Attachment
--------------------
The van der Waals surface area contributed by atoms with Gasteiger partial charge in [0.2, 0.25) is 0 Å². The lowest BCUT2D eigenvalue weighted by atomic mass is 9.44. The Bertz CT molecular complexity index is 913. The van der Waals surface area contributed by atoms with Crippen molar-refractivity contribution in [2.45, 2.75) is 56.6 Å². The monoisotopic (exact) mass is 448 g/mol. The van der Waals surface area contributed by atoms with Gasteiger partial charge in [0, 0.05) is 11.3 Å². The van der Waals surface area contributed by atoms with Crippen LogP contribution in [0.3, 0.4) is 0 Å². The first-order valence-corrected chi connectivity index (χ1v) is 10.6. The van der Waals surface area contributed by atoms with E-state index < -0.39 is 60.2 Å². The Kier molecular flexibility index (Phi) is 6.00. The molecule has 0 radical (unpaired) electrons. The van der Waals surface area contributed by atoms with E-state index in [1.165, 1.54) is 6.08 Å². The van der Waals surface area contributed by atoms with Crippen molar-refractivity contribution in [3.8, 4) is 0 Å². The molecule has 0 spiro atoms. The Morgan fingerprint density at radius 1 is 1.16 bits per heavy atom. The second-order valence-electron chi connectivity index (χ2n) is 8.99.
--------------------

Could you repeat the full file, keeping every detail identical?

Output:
The van der Waals surface area contributed by atoms with Gasteiger partial charge in [0.2, 0.25) is 0 Å². The lowest BCUT2D eigenvalue weighted by atomic mass is 9.44. The Bertz CT molecular complexity index is 913. The van der Waals surface area contributed by atoms with Crippen molar-refractivity contribution in [2.45, 2.75) is 56.6 Å². The monoisotopic (exact) mass is 448 g/mol. The van der Waals surface area contributed by atoms with Gasteiger partial charge in [0, 0.05) is 11.3 Å². The van der Waals surface area contributed by atoms with Crippen LogP contribution in [0.3, 0.4) is 0 Å². The first-order valence-corrected chi connectivity index (χ1v) is 10.6. The van der Waals surface area contributed by atoms with E-state index < -0.39 is 60.2 Å². The Kier molecular flexibility index (Phi) is 6.00. The molecule has 0 radical (unpaired) electrons. The van der Waals surface area contributed by atoms with E-state index in [1.165, 1.54) is 6.08 Å². The van der Waals surface area contributed by atoms with Crippen molar-refractivity contribution in [3.8, 4) is 0 Å². The molecule has 0 spiro atoms. The Morgan fingerprint density at radius 1 is 1.16 bits per heavy atom. The second-order valence-electron chi connectivity index (χ2n) is 8.99.